Ten things I learned in the 2010s

File this one under "another blog post that tries to summarise a decade which, technically, won't be over for another year." For me, as I'm writing this, it's that weird time of the year between Chrismas and New Year's Day, and I'm fortunate to have plenty of time on my hands. So here's to reminiscing, one year at a time.

In the summer, I got my first academic management gig - at a summer school in the UK. We left Wrocław after two great years there, and moved back to Katowice. I learned that jobhunting is depressing. But none of the bad stuff mattered: I got married! Then we went on a honeymoon to Portugal - I learned that this place exists and fell in love with it.

I learned that the Polish ELT market was no longer enough for me. Fortunately, I got my first full time academic management job during that year - in Swansea. We left Poland and moved to the UK. I learned a lot about Swansea and Wales, and a lot about managing an English school (through good examples and otherwise). I also learned a lot about how living by the sea makes everything better.

So, that ELT management thing - despite getting an IATEFL scholarship, and despite going to Spain for a study visit - didn't work out. I learned, that year, a lot about spotting warning signs in future employers. This was the year we moved to London, and I got my first job with a publisher. I learned many things about flathunting in London - mainly how not to do it...

We moved in with two amazing people who would become housemates and friends for a long while. I learned about the value of finding the right sorts of people to live with. My publishing job meant I got to travel all around the south of England, meeting people in language schools and universities everywhere. This meant I got to find out how others learn, teach, and discover languages. In the meantime, I keep making content for my own language learning website, and that teaches me lots about ELT communities.

I learned a lot about how my mind and body works. The job was great but demanding; London was great but overwhelming; my own pursuits were great but they were time-consuming. I think this was the year when I learned to check in with myself, listen to how I feel, and react to this - accepting that, as an introvert, I would need to get my energy from other places.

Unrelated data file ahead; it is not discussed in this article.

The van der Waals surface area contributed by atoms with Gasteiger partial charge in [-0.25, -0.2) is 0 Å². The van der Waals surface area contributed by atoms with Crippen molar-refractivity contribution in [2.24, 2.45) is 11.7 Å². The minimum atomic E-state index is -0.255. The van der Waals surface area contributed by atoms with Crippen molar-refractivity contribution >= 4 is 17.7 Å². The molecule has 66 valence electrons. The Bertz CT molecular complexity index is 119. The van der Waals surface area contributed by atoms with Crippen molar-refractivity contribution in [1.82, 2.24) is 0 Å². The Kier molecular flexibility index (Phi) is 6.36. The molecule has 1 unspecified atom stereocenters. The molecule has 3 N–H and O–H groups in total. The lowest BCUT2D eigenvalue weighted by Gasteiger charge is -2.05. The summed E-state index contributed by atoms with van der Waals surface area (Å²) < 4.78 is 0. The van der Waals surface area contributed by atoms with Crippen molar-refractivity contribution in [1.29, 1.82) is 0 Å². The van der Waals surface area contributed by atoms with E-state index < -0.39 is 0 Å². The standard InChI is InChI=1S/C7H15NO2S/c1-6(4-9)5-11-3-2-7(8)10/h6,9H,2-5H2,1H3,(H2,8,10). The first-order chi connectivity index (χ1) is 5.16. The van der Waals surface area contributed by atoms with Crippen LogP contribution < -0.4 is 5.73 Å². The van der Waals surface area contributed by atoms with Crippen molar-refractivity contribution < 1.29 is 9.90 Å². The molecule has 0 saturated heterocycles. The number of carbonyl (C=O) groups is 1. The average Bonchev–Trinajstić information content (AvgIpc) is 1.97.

The sales job gave way to an editorial job. I gave up my company car and got a bicycle. I learned that cycling in London is not deadly - and that I was, after all these years, still absolutely in love with the bike. Holiday, that year, was Madeira - where I learned that when it comes to beds and mattresses, size does matter.

Whoa, boy. Politically, I learned quite a lot of frustrating things about the Brits and the U.S. people. But good things happened as well: I went on a solo bikepacking trip around the Hebrides and learned that I absolutely belong there (on the bike + on the islands + in Scotland), I stood by my wife as she heroically tackled a Year of Doing Awesome Things and learned how best to support her and what a great team we can become.

I learned about triathlon. I started swimming and running in addition to the bike, and found out how this made me feel (hint: EPIC). I entered my first two races, and got serious about training. This taught me something about discipline, and about deciding where my energy goes throughout the day. We also started getting through all the hurdles on our way to getting British citizenship - learning lots about the helpful (and the not-so-helpful) people who run the councils and offices around Britain.

New job! New flat! New passport! And all this in the first month of the year! This was the first year in London which we spent without living with housemates - so I re-learned about spaces, rhythms, and routines. A summer Commissioning and List Management course taught me lots - about what I'm doing (and what I should be doing) in publishing. In the summer, a glorious return to Scotland - for a bike race around the Isle of Arran and some more bikepacking shenanigans - during which I learned that, definitely, there is power and joy in being alone every now and then.

This has been my first 100% vegetarian year - which, I've learned, is a fun, tasty, and healthy way to live your life. This has also been a year in which I kicked the triathlon training up a gear - racing an Olympic distance in the summer, and committing to the IM 70.3 next year. All of this taught me even more about work, rest, and energy levels. I re-discovered Magic: The Gathering and learned to embrace my nerdy, competitive side. And, in more recent news, changing jobs showed me with even more clarity what apparently needed to be re-learned about my strong points and about working with what I had.

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